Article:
Ooltewah's Goose Manning is making his third trip to the state wrestling tournament but still looking for his first medal.
He might be looking for his third if the TSSAA had been using a double-elimination format, as it is this year.
"His sophomore year he won four matches and had two losses but didn't place," Owls coach Wendell Weathers said. "Last year he won his first match to reach the round of 16 and was up 4-0 with a minute left, but he had this bad habit that left him vulnerable to a head throw. He had controlled the entire match, but in the last minute he got thrown to his back—a five-point move—and lost 5-4."
Because the wrestler who beat him, Kenwood's Miguel Robles, lost in the quarterfinals, Manning's tournament ended right there. It was part of what coaches commonly call the piggyback or follow-your-man system. A wrestler losing in the first two rounds depended on the one who beat him to reach the semifinals. If he did, the wrestlers he beat were in the consolation rounds. If he didn't, the wrestlers he beat were out of luck and the tournament.
Coaches long have pushed for the best wrestlers to get to the awards ceremonies, and they didn't feel the follow-your-man system allowed for that.
"Double-elimination is going to give you a more precise representation of the top six kids in each weight class," Bradley Central coach Steve Logsdon said. "How many times have you seen one of the favorites winning a match and then all of a sudden he gets pinned and then the guy that pinned him gets beat in the next round? He was out of the tournament. Now he's going to have to lose twice, and if he does then maybe he isn't one of the top six."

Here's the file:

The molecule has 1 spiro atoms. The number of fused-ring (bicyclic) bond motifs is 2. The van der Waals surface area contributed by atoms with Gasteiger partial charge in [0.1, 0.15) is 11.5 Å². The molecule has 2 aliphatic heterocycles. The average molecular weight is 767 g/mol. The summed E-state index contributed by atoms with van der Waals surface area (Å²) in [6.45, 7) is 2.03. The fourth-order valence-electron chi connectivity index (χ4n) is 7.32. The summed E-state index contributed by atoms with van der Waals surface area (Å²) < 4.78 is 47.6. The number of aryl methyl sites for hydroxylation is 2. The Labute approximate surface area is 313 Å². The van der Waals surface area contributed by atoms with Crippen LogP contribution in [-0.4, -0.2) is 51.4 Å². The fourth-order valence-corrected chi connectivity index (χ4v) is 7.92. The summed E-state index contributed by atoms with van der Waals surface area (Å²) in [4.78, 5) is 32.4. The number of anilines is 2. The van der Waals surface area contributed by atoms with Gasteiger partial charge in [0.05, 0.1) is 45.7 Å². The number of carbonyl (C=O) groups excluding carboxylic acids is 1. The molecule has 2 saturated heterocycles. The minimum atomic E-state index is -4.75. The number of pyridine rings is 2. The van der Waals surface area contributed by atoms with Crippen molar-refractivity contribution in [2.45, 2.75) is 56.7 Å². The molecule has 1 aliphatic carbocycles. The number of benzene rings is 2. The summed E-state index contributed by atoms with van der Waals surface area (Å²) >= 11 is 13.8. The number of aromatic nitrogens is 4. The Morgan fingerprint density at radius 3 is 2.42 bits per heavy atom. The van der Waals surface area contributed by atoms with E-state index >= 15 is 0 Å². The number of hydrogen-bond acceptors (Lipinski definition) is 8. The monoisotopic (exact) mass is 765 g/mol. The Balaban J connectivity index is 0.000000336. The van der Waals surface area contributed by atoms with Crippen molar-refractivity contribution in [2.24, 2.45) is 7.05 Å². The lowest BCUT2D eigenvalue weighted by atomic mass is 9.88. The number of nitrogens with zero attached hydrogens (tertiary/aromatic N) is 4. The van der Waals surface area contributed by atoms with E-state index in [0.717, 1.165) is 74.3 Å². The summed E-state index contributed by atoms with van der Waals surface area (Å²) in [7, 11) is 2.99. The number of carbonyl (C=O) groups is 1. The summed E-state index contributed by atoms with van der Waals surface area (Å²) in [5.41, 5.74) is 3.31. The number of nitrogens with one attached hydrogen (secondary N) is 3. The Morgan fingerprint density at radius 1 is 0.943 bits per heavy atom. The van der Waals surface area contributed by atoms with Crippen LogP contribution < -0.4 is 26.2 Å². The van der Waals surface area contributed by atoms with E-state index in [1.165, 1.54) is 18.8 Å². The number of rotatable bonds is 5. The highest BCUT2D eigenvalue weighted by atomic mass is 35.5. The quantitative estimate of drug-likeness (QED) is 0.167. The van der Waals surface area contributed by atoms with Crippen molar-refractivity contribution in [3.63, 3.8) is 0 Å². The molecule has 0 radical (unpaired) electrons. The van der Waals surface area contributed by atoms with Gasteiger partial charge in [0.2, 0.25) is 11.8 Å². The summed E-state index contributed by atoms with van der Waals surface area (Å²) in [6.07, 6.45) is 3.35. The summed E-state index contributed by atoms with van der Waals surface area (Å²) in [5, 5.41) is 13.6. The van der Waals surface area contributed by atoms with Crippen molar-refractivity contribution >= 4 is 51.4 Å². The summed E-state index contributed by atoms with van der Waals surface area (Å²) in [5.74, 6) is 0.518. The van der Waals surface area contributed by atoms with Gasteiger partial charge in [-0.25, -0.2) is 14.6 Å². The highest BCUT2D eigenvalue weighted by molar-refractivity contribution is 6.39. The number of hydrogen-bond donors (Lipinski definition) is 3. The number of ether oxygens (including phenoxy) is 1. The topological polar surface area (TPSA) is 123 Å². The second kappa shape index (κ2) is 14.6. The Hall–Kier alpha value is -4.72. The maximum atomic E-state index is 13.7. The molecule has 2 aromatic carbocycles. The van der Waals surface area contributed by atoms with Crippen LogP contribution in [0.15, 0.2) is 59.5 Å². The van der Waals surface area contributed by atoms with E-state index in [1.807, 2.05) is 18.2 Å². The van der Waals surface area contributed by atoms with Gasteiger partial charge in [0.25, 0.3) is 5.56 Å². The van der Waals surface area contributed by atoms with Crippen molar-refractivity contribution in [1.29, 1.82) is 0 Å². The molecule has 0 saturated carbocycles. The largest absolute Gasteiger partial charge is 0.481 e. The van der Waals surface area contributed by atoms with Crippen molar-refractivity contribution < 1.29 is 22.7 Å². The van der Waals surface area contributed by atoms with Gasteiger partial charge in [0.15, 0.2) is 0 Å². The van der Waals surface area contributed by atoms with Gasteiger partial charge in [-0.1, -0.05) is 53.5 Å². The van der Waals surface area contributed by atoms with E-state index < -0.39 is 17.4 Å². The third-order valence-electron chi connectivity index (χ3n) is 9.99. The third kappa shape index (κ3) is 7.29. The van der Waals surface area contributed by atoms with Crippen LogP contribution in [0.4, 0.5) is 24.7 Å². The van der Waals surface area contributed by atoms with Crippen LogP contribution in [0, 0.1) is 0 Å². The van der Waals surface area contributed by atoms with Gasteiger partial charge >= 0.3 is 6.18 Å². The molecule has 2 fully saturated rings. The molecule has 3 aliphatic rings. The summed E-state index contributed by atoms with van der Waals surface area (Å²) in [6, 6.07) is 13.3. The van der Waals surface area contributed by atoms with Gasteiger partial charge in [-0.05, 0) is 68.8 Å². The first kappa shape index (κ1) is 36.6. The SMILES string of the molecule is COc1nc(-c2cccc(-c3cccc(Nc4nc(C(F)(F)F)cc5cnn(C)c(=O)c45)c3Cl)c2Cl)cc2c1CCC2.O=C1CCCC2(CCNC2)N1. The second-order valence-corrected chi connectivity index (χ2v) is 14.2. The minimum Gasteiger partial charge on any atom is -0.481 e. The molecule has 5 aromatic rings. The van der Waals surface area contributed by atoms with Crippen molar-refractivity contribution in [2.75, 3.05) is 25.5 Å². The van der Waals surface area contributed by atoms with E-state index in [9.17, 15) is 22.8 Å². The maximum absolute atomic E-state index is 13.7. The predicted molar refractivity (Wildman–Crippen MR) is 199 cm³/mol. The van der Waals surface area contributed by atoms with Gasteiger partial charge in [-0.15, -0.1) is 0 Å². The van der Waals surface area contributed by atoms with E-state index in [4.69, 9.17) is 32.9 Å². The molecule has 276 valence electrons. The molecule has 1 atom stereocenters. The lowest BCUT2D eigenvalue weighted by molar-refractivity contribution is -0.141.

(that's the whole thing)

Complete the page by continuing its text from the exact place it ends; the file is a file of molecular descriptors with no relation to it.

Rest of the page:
There is room for someone to have a bad match and still have a medal opportunity, and some of the first-round pressure on both coaches and competitors is alleviated.
"I'm interested to see how it turns out," Science Hill coach Jeff Price said. "It was different when we first saw this year's brackets. I didn't have that anxiety that comes from a do-or-die first-round match, one of those tough draws that required you to win because if you didn't the guy who beat you was going up against a Campbell Lewis [defending state champ from Soddy-Daisy] or a Marvin Lopez [defending state champ from Cleveland]."
Soddy-Daisy coach Steve Henry said everybody is going in with a little more peace of mind.
"You're trying to get to the semis at least, because you know you'll be in the medals for sure if you get that far," he said. "People aren't traveling from Memphis or Chattanooga or Science Hill and worrying if they are going to be one and out. Going double-elimination simply puts the state tournament in line with what everybody else has been doing with their tournaments for years."
Soddy-Daisy and Science Hill are expected to be in the thick of the team race along with Bradley and Cleveland.
"I think the setup favors a team like mine," Price said, "because some of my guys might not place but they'll win a few matches before they get put out. The accumulation of points could be nice.,
"Our drawback is that we don't have that mutant that's a shoo-in for the finals. We could have four or five medalists but then again we could have none. There are still some enigmatical draws, and some [wrestlers] will have an easier draw than others. However, if a guy has two chances and can't seal the deal, then it seems to me it is on him. He can no longer blame outrageous fortune."
Ward Gossett is an assistant sports editor and writer for the Times Free Press. Ward has a long history in Chattanooga journalism. He actually wrote a bylined story for the Chattanooga News-Free Press as a third-grader. He Began working part-time there in 1968 and was hired full time in 1970. Ward now covers high school athletics, primarily football, wrestling and baseball and University of Tennessee at Chattanooga wrestling. Over a 40-year career, he has covered ...